99 % manufacturers go exactly for the analog stage prescribed by the DAC manufacturer in their data sheet. Thats so embarrassing. They could do better than that. The Data sheet call for two opamps per channel and thats all. Some manufacturers  use higher level own designs of opamps - thats not better, well maybe one small notch better. Some manufacturers go for discrete transistor stage - thats better and sometimes sounds great. The worst case scenario - God forbid - is opamps from data sheet PLUS TUBE BUFFER. Yes, it is so popular these days to stick two tubes just after the opamps. A good example is Shanling CD players, Opera Droplet CD, MHZS, Vincent CD6, and many more. We are definitely not in this camp.

What we do is we design the tube stage with pure triode single ended action into the DAC output and we perform I/V conversion, analog filtering and amplification in one step. The purest, most elegant way.

AD Point 3.  As we know POWER IS EVERYTHING. We effectively listen to power supply modulated by the signal. So the power supply is even more important than the output stage circuit itself. Thats why 70 % of budget of the DAC goes to the power supply. It starts with selection of sections, how many points we need to supply and with what voltage and what amperage. In basic Level 3 DAC there is 10 sections, going up to 20 and more in Level 5. Every section sub-group has separate transformer winding so we must design custom transformers with many specialized windings. This is an expensive way of doing things but we believe it is the only way.

For filtering we use different techniques, but lets focus on the most important supply - for the tube anodes. We use TUBE RECTIFIER, not silicon, even in the Amber and Level3 and in every higher level as well. after the tube rectifier we install capacitive output, followed by the big iron choke, followed by more capacitance and another choke. Yes, even lowest Level 3 has CLCLC filter per tube. This technique is RIDICULOUSLY EXPENSIVE. Other companies use CRCRC which has three caps for 1 dollar and two resistors for 1 C each. Our approach is to use film capacitors instead of electrolytes and chokes for resistors and it cost 100 times more. That is our way of doing it.

AD point 4. Parts

In every position where a good mil-spec part does the job, we refuse to use boutique parts. We leave boutique parts for the people who don’t know any better. But in some positions parts do matter. In short - we refuse to spend big money on AC power inlets like Furutech, We don’t use tantalum resistors or god forbid - carbon. We will never use black gates as heater filters.  But for the digital section electrolytes, for output signal caps and the tubes too - we get fanatical. Also all internal wiring is silver in teflon where it is called for.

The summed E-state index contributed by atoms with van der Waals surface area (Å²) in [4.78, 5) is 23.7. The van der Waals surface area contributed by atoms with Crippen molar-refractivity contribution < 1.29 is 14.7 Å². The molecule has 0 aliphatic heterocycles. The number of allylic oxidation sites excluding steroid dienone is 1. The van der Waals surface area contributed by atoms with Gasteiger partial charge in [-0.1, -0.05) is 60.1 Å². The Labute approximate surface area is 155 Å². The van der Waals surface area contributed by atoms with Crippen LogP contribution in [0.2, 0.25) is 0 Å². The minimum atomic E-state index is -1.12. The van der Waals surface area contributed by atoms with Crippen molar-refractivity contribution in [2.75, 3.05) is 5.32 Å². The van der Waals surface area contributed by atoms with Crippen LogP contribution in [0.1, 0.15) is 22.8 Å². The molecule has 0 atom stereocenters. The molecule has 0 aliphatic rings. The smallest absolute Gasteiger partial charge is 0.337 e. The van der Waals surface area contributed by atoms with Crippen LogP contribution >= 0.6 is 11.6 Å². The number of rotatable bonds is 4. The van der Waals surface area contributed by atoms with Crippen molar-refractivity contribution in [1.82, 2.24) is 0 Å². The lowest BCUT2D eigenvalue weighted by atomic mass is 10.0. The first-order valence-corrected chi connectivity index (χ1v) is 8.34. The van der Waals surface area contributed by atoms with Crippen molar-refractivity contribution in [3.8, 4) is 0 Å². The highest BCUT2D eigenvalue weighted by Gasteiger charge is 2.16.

In all our DACs we offer USB input option. Our module is of a highest level, with 32 bit engine, capable of 384 kHz speed, compatible with all operating systems of all computers. It is asynchronous and uses two internal clocks for re-clocking. It also is self powered from internal power supply which we build into our DACs. No power is taken from the computer and the noisy computer line is PHYSICALLY interrupted and insulated. 

Our USB is not converting to SPDIF - it is much better than that - it converts to i2s and it is connected DIRECTLY to the DAC chip, bypassing all input and receiver stages. There is no better USB solution than this. Our USB is also supplying the DSD signal to the DAC which means you have only ONE computer program and one USB cable and one USB port for both PCM and DSD technology.


Every of our DACS except Level 7 can have balanced output. We mean REAL balanced output, not fake one.

What we mean by real is that we run four independent parallel digital conversion processes in the DAC chips. Each of the four signals (Left+, Left-, Right+ and Right- are amplified by four analog stages and four triodes. all the way from chip to output we run it independently. What others do is that they sometimes do single ended process and at the output they add an opamp to create negative phase. Or they do it by output balancing transformer. Yes we do get balanced signal as a result but not the benefits of balancing which are only possible our way.  Our balanced DACs have SE output as well.